The weak state and the rise of the Mafia

"Diego Gambetta, however, presents an elegant economic theory of the Mafia's origins: mafiosi are private entrepreneurs whose function is to provide protection of individual property rights in a society in which the state fails to perform this basic service." -- Fukuyama, p. 114

In fact, according to what I have read, state law enforcement was almost entirely absent in Sicily when it was ruled by the Kingdom of the Two Sicilies in the 19th century. (One of the "Two Sicilies" was the mezzogiorno.)

As Gambetta writes:

"In all likelihood, by the time Italy was unified in 1860-61 the foundations of this peculiar industry were already firmly in place. Not only did the state have to fight to establish itself and its law as the legitimate authority and a credible guarantor in a region where no such authority had previously existed."

So, in Sicily before the creation of the Italian state, there was effectively no state at all. The Mafia filled this vacuum.

This history would seem to present a problem for anarcho-capitalists. Our good friend Bob Murphy "deals" with this problem by contending the problem was... the state!

So, although we are dealing with a region in which state control was almost entirely absent, which would seem to be ideal conditions for the establishment of ancap defense agencies, the mere whiff of the state in their vicinity caused these agencies to become violent criminal gangs. This does not argue well for the stability of anarcho-capitalism!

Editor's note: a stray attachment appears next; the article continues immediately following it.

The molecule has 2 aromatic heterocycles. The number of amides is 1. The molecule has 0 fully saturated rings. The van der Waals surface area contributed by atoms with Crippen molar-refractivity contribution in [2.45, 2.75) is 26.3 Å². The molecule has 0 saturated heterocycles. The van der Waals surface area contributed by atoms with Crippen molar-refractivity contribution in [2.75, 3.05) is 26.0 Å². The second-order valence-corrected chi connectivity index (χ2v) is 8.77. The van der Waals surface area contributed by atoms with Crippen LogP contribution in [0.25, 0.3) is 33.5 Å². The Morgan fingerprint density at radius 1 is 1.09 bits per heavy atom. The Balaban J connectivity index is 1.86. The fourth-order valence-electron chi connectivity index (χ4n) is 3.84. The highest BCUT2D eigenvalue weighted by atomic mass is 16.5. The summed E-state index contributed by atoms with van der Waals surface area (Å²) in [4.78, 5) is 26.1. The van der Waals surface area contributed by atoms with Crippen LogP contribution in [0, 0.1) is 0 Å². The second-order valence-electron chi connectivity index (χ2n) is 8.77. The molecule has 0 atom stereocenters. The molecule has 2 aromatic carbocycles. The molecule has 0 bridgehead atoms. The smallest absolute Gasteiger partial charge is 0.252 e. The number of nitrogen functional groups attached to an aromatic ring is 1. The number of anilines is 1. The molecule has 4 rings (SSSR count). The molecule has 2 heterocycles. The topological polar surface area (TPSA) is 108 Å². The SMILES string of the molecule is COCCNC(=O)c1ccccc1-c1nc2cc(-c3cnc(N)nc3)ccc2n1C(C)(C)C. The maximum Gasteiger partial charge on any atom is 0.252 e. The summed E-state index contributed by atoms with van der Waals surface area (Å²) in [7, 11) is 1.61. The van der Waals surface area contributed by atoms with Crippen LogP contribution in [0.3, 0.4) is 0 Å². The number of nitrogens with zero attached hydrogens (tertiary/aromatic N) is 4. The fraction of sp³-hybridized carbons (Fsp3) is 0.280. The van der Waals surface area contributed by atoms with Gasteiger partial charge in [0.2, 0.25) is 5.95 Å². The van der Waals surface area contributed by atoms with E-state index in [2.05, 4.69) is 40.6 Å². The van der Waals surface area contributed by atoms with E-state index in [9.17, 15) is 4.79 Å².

1. I suspect you meant "weak state", not the seven-day state :)

    Otherwise I agree.

    1. Yes, Lorenzo, That was Siri speaking for me. Now corrected.

  2. "... mafiosi are private entrepreneurs whose function is to provide protection of individual property rights ..."

    Sounds right to me. Years back, in an episode of Hill Street Blues, a gang leader explained his role to Captain Frank Furillo: "I'm the government."

  3. Two things Gene:

    (1) Now we can refine our musings on Fukuyama: Either he was playing dumb with his readers when he said no free market economist would deny the government should provide public goods, OR he skipped all the footnotes when he read Gambetta.

    (2) For a future post Gene, it would be interesting if you explained whether you agreed that, say, "Alcohol selling per se does not require immoral violence, but it does when the State prohibits it," and then further explained why that pattern holds for everything except police and judicial services.

  4. (1) Really doesn't interest me, and since I can't read Fukuyama's mind, I have nothing to say on it.

    (2) The whole point is there was no state in Sicely to be prohibiting any protection services. And of course, it is not state prohibition that makes alcohol provision violent under prohibition: it is lack of access to state courts. So in alcohol and drug prohibition, it is precisely the absence of the state that leads to violence.

    1. (2) Well put. In a sense making an activity illegal is tantamount to saying *use private law instead*. One reason why prohibition was a disaster.

    2. Ken B: agreed, except why do you say "was"? Surely drug prohibition still is, for precisely that reason.

    3. Oh I perfectly agree Lorenzo. But Murphy talked about alcohol only.


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